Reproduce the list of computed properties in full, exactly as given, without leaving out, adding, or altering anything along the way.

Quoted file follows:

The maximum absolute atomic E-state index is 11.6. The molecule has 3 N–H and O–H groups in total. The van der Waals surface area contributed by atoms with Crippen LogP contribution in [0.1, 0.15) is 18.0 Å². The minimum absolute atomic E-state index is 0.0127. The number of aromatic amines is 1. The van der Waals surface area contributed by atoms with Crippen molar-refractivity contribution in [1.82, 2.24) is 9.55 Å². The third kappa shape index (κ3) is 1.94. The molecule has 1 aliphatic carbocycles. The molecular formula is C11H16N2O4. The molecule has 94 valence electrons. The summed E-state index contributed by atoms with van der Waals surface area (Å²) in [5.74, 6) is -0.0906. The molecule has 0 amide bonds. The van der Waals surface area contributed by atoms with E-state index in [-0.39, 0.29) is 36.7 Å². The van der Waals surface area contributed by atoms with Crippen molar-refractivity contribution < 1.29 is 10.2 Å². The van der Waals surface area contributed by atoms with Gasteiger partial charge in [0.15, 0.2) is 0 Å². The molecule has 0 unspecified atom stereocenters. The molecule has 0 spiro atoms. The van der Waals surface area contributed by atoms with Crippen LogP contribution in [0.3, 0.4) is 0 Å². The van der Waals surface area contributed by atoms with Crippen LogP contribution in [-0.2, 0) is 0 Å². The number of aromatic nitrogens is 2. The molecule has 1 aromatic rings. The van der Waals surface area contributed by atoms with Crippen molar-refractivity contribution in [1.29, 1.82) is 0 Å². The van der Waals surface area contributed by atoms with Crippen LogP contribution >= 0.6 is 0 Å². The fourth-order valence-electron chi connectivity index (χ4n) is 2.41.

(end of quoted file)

The maximum absolute atomic E-state index is 11.6. The molecule has 3 N–H and O–H groups in total. The van der Waals surface area contributed by atoms with Crippen LogP contribution in [0.1, 0.15) is 18.0 Å². The minimum absolute atomic E-state index is 0.0127. The number of aromatic amines is 1. The van der Waals surface area contributed by atoms with Crippen molar-refractivity contribution in [1.82, 2.24) is 9.55 Å². The third kappa shape index (κ3) is 1.94. The molecule has 1 aliphatic carbocycles. The molecular formula is C11H16N2O4. The molecule has 94 valence electrons. The summed E-state index contributed by atoms with van der Waals surface area (Å²) in [5.74, 6) is -0.0906. The molecule has 0 amide bonds. The van der Waals surface area contributed by atoms with E-state index in [-0.39, 0.29) is 36.7 Å². The van der Waals surface area contributed by atoms with Crippen molar-refractivity contribution < 1.29 is 10.2 Å². The van der Waals surface area contributed by atoms with Gasteiger partial charge in [0.15, 0.2) is 0 Å². The molecule has 0 unspecified atom stereocenters. The molecule has 0 spiro atoms. The van der Waals surface area contributed by atoms with Crippen LogP contribution in [0.3, 0.4) is 0 Å². The van der Waals surface area contributed by atoms with Crippen LogP contribution in [-0.2, 0) is 0 Å². The number of aromatic nitrogens is 2. The molecule has 1 aromatic rings. The van der Waals surface area contributed by atoms with Crippen molar-refractivity contribution in [1.29, 1.82) is 0 Å². The van der Waals surface area contributed by atoms with Crippen LogP contribution >= 0.6 is 0 Å². The fourth-order valence-electron chi connectivity index (χ4n) is 2.41.